What kind of paradigm requires that we blame individuals, intimidate, and punish them in order to keep our social systems ‘healthy’? Like a complex tapestry, the paradigm has many threads, but the overall patteren has to do with control: Who has power over whom, and how is a power-over relation maintained...?

To be controlled, we have to be unplugged from competing sources of control. The major threat to external control is our internal guidance system—our souls.

A clear definition of ‘soul’ isn’t easy to come by, since it’s not an object we can measure or photograph. But ‘inner identity’ or ‘the core of who we are’ are good places to start. Soul refers to our deep presence. It’s our inner connectedness to whatever we take to be Being, God, the One, the whole, or the ground of creation…

It’s our direct link to reality.

This whole-connected core is the source of our talents and the well-spring of creativity. It’s also the what gives us the conviction that our lives have meaning. When we live from our souls we feel alive, vital, and we take seriously the idea that we’re here for a purpose.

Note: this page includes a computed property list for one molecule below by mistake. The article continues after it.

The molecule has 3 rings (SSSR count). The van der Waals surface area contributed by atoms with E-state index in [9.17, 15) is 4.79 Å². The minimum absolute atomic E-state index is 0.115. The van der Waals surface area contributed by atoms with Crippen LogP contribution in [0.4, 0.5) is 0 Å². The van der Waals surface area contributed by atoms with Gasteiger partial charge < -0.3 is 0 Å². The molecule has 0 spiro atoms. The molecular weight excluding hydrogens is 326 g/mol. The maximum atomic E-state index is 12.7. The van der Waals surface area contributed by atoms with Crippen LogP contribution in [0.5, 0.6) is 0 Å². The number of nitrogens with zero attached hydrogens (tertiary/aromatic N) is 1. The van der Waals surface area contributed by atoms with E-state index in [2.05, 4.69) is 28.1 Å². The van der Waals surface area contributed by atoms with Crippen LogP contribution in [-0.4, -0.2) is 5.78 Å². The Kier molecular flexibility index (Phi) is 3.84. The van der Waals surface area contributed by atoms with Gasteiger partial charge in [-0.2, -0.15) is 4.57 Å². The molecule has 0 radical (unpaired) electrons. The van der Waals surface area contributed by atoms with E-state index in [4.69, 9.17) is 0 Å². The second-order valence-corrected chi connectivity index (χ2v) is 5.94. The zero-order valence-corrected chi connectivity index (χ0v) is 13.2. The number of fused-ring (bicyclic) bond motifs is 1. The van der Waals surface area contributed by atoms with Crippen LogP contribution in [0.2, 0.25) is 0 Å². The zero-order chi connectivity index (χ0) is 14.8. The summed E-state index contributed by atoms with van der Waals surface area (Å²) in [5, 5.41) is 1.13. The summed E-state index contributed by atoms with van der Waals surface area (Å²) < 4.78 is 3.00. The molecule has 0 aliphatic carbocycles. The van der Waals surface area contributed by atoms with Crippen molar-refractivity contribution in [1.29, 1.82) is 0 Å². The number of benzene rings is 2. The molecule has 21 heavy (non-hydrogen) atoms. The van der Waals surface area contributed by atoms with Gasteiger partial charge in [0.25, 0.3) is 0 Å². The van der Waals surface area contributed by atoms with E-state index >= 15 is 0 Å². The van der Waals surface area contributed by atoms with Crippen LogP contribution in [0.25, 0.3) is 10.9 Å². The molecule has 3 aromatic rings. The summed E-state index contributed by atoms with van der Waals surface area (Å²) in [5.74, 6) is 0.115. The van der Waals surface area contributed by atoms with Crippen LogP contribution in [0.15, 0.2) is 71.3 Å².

To us our souls are our best friends and most trusted guides. But to the control paradigm, they’re the enemy—what has to be removed in order for external control to work. Only when we are sufficiently disconnected from our inner compass will we follow outer demands…

The recovery process connects us with our inner wisdom resources. In paradigm language, it introduces us to a paradigm that puts soul at the center—not the control paradigm-created ego, but the soul that’s one with

All That Is…

Recovery, then, is the profound shift to a paradigm that honors who we are and unveils our truth underneath the roles we’ve assumed. Supported by a paradigm of soul-connectedness, we come to trust our inner self enough to follow it on a path of spiritual awakening.

By going within, we do the very thing forbidden by the control paradigm. If we no longer look outside ourselves for riches, we are no longer controllable.

The Paradigm Conspiracy, 1996, Denese Breton and Christopher Largent